- Determine your connectivity technology: will your customers have easy access to Wifi? Will they be willing to pair it? If not then cellular might be a good solution. Are you building something that will always be in cell phone range? Then maybe go with Bluetooth. There are options, all dependent on your customers connection preferences.
- Determine the ultimate size of the device: if you’ve got room to spare the options are limitless. Otherwise things get a little trickier; but luckily, chips are always shrinking. With the Konekt Dash you can even build tiny cellular devices. Remember that your v2 or v3 can be much smaller. Once you have proven sales and have the money to move from off the shelf chips to a custom module you can always optimize further.
- Keep it down to the essentials: You will always need four things, a microprocessor, a radio (WiFi, Cellular, Bluetooth), power and an antenna. You can often find these in combo packages like the Tessel 2 , Pinnocio Scout, or Konekt Dash, or you can just combine a Rasberry Pi with a USB modem or a Wifi Shield and Boom you’ve got a connected device. From there pick you other components (sensors, GPS, etc.) and your already half-way done. Now you just need to combine the compenent and write some code.
- Crowdsource your enclosure: Its slow and expensive but 3d printing can get you your first 100 or 1000 units. You can crowdsource the design on websites like PrintToPeer and then find a more scalable solution for v2.
4. Don’t neglect the economics
E-commerce is a tough business, and ecommerce with hardware its a super tough business. Its not that you can’t do it, you certainly can but make sure that you understand the full cost of your product. This means accounting for freight, pick pack and ship costs, packaging, taxes, payment gateway fees and the like. And, even if you account for all of that you should be sure to build yourself a healthy margin. You want to be able to survive and grow through reinvesting in marketing, not squeezing by at 10% margins.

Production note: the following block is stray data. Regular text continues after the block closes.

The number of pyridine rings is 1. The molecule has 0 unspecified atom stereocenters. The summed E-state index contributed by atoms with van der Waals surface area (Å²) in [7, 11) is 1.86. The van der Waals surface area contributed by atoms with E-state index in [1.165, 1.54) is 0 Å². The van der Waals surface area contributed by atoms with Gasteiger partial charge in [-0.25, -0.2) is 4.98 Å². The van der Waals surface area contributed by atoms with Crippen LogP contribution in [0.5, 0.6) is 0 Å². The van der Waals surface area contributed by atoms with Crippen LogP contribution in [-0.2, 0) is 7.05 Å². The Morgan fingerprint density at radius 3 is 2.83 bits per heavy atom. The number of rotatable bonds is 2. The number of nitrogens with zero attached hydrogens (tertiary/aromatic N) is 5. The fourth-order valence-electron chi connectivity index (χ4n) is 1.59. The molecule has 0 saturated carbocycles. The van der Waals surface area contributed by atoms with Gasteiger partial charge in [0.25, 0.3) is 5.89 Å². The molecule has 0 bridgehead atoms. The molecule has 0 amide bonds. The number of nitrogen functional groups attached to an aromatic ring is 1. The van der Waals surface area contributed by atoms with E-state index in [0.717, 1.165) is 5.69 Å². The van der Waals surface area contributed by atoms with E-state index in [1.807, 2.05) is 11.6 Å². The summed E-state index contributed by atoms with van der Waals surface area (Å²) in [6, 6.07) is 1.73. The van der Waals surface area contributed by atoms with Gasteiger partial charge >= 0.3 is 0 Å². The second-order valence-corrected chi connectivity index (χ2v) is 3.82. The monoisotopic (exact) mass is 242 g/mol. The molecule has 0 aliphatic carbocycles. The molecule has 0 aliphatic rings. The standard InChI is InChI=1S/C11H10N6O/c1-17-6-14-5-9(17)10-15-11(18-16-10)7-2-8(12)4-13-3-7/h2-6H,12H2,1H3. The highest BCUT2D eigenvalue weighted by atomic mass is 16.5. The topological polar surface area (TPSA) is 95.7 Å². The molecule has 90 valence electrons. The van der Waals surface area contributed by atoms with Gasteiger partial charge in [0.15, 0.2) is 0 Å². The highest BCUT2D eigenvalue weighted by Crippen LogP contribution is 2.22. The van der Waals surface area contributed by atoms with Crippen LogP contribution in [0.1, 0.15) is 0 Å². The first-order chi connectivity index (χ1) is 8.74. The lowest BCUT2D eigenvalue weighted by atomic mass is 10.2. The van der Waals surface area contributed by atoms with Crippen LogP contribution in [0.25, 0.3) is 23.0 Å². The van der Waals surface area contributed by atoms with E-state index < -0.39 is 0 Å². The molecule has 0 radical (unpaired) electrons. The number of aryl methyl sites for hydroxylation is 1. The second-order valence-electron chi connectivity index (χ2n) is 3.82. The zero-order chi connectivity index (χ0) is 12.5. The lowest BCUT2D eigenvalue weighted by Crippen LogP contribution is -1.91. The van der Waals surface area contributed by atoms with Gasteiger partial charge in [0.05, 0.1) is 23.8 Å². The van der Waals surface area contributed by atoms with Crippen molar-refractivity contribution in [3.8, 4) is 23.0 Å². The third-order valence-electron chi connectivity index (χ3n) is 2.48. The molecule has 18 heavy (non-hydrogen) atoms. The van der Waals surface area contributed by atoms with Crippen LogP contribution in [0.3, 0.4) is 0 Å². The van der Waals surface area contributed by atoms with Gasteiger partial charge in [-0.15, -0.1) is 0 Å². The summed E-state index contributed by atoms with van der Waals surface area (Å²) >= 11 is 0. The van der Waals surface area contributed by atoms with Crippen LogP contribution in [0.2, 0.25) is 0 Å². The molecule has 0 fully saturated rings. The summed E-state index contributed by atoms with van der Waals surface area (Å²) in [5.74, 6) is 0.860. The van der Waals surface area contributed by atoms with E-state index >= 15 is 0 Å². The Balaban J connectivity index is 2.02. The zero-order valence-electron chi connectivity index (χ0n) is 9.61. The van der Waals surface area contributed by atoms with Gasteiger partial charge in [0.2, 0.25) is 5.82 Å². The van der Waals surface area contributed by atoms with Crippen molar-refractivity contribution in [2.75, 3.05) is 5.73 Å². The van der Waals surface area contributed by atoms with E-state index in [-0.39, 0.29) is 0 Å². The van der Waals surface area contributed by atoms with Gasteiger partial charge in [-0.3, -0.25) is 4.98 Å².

If you can’t afford to price your product with 40%-60% margins then consider adding high margin accessories to your product, or best of all, implement a SaaS model. Do you think someone would pay $4 a month for a product that improved their lives. If so, don’t be shy about implementing and recurring revenue model
5. Optimize cash flow and payment terms
Pre sell and then post pay your suppliers, if you work with good companies like Arrow Electronics then they will generally give you good payment terms so you can make sure you stay cash flow positive. Hardware can be cash intensive so if you get this wrong is can be disastrous.
6. Move your IoT business beyond connected home and “obvious” consumer plays
I wish I had created Nest, but I didn’t. Don’t fool yourself into thinking that you can create an newer better version of an existing connected home product. The market is already super competitive with everyone and their mother launching connected toilets and connected coffee makers. Think about less sexy (but arguably more important) applications like smart trash and smart agriculture.
7. Avoid the hardware (at least at first)
This may seem counter intuitive but try to build the solution without building the hardware. Leverage already existing platforms to bring your application to market in days via a pure software play. If there is enough interest then move into the hardware.
IoT is the next wave and there are tons of way to take advantage. Utilize presales, off the shelf hardware and a SaaS business model and you’ll be set!